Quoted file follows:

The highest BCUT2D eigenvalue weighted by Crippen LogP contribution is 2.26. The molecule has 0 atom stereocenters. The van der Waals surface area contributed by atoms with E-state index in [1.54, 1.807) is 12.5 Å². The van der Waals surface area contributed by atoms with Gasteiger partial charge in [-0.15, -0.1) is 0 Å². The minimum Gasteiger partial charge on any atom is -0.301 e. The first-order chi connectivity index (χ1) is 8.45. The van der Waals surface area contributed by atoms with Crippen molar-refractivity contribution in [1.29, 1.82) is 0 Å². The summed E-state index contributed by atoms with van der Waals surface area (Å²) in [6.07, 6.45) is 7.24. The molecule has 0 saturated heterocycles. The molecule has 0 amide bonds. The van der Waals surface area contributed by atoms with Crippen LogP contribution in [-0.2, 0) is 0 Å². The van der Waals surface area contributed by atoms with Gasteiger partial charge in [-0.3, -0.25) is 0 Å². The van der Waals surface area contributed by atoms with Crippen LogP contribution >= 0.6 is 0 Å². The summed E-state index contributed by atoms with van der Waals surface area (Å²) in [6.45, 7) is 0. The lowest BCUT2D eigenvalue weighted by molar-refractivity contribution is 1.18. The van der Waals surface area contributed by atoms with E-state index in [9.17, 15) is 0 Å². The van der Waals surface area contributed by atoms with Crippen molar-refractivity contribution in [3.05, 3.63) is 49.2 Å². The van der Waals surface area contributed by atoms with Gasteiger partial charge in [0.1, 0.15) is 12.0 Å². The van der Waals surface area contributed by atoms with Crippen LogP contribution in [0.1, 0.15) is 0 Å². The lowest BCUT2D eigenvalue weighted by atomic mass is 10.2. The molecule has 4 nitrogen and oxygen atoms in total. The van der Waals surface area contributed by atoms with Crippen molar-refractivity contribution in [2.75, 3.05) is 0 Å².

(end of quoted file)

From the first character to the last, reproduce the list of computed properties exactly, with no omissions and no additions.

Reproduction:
The highest BCUT2D eigenvalue weighted by Crippen LogP contribution is 2.26. The molecule has 0 atom stereocenters. The van der Waals surface area contributed by atoms with E-state index in [1.54, 1.807) is 12.5 Å². The van der Waals surface area contributed by atoms with Gasteiger partial charge in [-0.15, -0.1) is 0 Å². The minimum Gasteiger partial charge on any atom is -0.301 e. The first-order chi connectivity index (χ1) is 8.45. The van der Waals surface area contributed by atoms with Crippen molar-refractivity contribution in [1.29, 1.82) is 0 Å². The summed E-state index contributed by atoms with van der Waals surface area (Å²) in [6.07, 6.45) is 7.24. The molecule has 0 saturated heterocycles. The molecule has 0 amide bonds. The van der Waals surface area contributed by atoms with Crippen LogP contribution in [-0.2, 0) is 0 Å². The van der Waals surface area contributed by atoms with Gasteiger partial charge in [-0.3, -0.25) is 0 Å². The van der Waals surface area contributed by atoms with Crippen LogP contribution >= 0.6 is 0 Å². The summed E-state index contributed by atoms with van der Waals surface area (Å²) in [6.45, 7) is 0. The lowest BCUT2D eigenvalue weighted by molar-refractivity contribution is 1.18. The van der Waals surface area contributed by atoms with E-state index in [9.17, 15) is 0 Å². The van der Waals surface area contributed by atoms with Crippen molar-refractivity contribution in [3.05, 3.63) is 49.2 Å². The van der Waals surface area contributed by atoms with Gasteiger partial charge in [0.1, 0.15) is 12.0 Å². The van der Waals surface area contributed by atoms with Crippen LogP contribution in [0.1, 0.15) is 0 Å². The lowest BCUT2D eigenvalue weighted by atomic mass is 10.2. The molecule has 4 nitrogen and oxygen atoms in total. The van der Waals surface area contributed by atoms with Crippen molar-refractivity contribution in [2.75, 3.05) is 0 Å².